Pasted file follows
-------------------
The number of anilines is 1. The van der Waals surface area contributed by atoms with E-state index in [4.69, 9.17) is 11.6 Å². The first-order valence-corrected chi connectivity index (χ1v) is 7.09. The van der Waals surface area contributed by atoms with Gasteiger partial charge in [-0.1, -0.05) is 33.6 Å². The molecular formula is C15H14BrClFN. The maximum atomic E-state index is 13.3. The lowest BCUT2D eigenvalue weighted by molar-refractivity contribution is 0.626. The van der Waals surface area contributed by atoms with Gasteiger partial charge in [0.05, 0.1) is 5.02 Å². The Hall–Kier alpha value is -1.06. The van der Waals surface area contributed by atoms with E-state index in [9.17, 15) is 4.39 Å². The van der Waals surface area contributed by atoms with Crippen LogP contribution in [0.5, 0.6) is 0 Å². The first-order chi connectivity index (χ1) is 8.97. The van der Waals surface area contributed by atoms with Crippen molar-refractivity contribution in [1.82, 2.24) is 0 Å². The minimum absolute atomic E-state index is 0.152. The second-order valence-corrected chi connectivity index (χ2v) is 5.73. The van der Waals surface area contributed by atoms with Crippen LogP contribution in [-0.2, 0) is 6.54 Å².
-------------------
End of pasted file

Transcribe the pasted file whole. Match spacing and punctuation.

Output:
The number of anilines is 1. The van der Waals surface area contributed by atoms with E-state index in [4.69, 9.17) is 11.6 Å². The first-order valence-corrected chi connectivity index (χ1v) is 7.09. The van der Waals surface area contributed by atoms with Gasteiger partial charge in [-0.1, -0.05) is 33.6 Å². The molecular formula is C15H14BrClFN. The maximum atomic E-state index is 13.3. The lowest BCUT2D eigenvalue weighted by molar-refractivity contribution is 0.626. The van der Waals surface area contributed by atoms with Gasteiger partial charge in [0.05, 0.1) is 5.02 Å². The Hall–Kier alpha value is -1.06. The van der Waals surface area contributed by atoms with E-state index in [9.17, 15) is 4.39 Å². The van der Waals surface area contributed by atoms with Crippen LogP contribution in [0.5, 0.6) is 0 Å². The first-order chi connectivity index (χ1) is 8.97. The van der Waals surface area contributed by atoms with Crippen molar-refractivity contribution in [1.82, 2.24) is 0 Å². The minimum absolute atomic E-state index is 0.152. The second-order valence-corrected chi connectivity index (χ2v) is 5.73. The van der Waals surface area contributed by atoms with Crippen LogP contribution in [-0.2, 0) is 6.54 Å².